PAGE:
I Married a Communist
It was a time of hoop skirts and sock-hops, drive-in theaters and rock and roll. The economy was booming, children were being born at an alarming rate, and a hero from World War II was comfortably ensconced in the White House. Yet, while most of the country was busy cheering for the red, white and blue, one Senator in particular had reduced that color scheme considerably: Joseph McCarthy was only seeing red.
"Thousands and thousands of Americans destroyed in those years, political casualties, historical casualties...But I don't remember anybody else being brought down quite the way that Ira was. It wasn't on the great American battlefield he would himself have chosen for his destruction. Maybe, despite ideology, politics, and history, a genuine catastrophe is always personal bathos at the core. Life can't be impugned for any failure to trivialize people. You have to take your hat off to life for the techniques at its disposal to strip a man of his significance and empty him totally of his pride."
The "Ira" in question is Ira Ringold, a radio theater actor, friend of Nathan Zuckerman and brother to Nathan's high school English teacher, Murray Ringold. Ira is a big, bruising man who got his break playing Abe Lincoln for local school programs and union rallies. The story of Ira's rise and fall comes to us through the reminiscences of Nathan and Murray over the course of six nights of conversation. Roth allows his storytellers the benefit of hindsight, and a country in political conflict proves a worthy stage on which this drama is played out.
Passionate and idealistic, Ira and a group of fellow actors and writers work on a radio show called The Free And The Brave. Ira marries former silent movie star Eve Frame, and they attain some degree of success when Eve joins the cast. As the personal politics of the group begin to creep into the scripts, unsavory rumors start to circulate. In the wake of similar controversies, people are being called before the newly formed House Un-American Activities Committee to discuss their questionable political motivations.
"Lists. Lists of names and accusations and charges. Everybody...has a list. Red Channels. Joe McCarthy. The VFW. The HUAC. The American Legion. The Catholic magazines. The Hearst newspapers...Lists of anybody in America who has ever been disgruntled about anything or criticized anything or protested anything...all of them now Communists or fronting for Communists or 'helping' Communists or contributing to Communist 'coffers,' or 'infiltrating' labor or government or education or Hollywood or the theater or radio and TV...All forces of reaction swapping names and mistaking names and linking names together to prove the existence or a mammoth conspiracy that does not exist."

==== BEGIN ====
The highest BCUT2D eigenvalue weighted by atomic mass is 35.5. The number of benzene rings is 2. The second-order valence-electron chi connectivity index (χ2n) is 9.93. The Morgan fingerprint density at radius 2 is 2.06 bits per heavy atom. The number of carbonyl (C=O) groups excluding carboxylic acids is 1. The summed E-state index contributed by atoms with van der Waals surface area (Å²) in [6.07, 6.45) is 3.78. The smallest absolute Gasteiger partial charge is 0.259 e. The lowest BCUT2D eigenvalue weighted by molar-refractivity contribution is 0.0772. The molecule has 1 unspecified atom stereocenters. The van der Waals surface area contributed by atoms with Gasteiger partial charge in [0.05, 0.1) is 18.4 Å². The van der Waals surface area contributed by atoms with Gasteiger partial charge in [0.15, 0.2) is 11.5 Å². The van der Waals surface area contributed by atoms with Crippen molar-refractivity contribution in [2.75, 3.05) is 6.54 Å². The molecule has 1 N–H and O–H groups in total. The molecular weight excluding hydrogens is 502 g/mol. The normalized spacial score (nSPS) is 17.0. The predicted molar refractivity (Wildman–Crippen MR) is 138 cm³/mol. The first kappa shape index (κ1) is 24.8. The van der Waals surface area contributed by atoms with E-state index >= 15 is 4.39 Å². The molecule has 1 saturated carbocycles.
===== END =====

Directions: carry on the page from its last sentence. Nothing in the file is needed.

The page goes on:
Ira and Eve's life together suffers from more than the political upheaval going on around them. Ira despises Sylphid, Eve's daughter from a previous marriage. Sylphid is a whining, opportunistic young woman who rules her mother with an iron fist. Eve lacks the backbone to stand up to her daughter, and the stormy relationship between Ira and Sylphid leads to even further complications.
Betrayal is a word that crept into everyday use during the Red scare, and it is betrayal that finally does Ira in. Not betrayal of his country, as the rumors would suggest, but betrayal of his marriage. When Eve finds out that Ira has been having an affair, her first impulse is to seek revenge. She does just that in a tell-all book,
co-written by two political up-and-comers, entitled I MARRIED A COMMUNIST. The book and the events that follow its publication ruin Ira's career, but Eve, too, is sullied in the morass.
I MARRIED A COMMUNIST is a wonderful novel, full of heart and soul. Using the broad canvas of a troubled decade on which to paint the portrait of one man's fate, Roth has never been more compelling. His later works show a greater sensitivity to those around him. Always one to confront his own inner demons, Roth's focus now incorporates the bigger picture and the reader is the benefactor. Roth --- using Zuckerman as his mouthpiece --- gives us a clue as to the path which brought him from a young writer to this place and time:
"Occasionally now, looking back, I think of my life as one long speech that I've been listening to. The rhetoric is sometimes original, sometimes pleasurable, sometimes pasteboard crap (the speech of the incognito), sometimes maniacal, sometimes matter-of-fact, and sometimes like the sharp prick of a needle, and I have been hearing it for as long as I can remember...whatever the reason, the book of my life is a book of voices. When I ask myself how I arrived at where I am, the answer surprises me: 'Listening'...was I from the beginning...merely an ear in search of a word?"
Reviewed by Vern Wiessner on January 22, 2011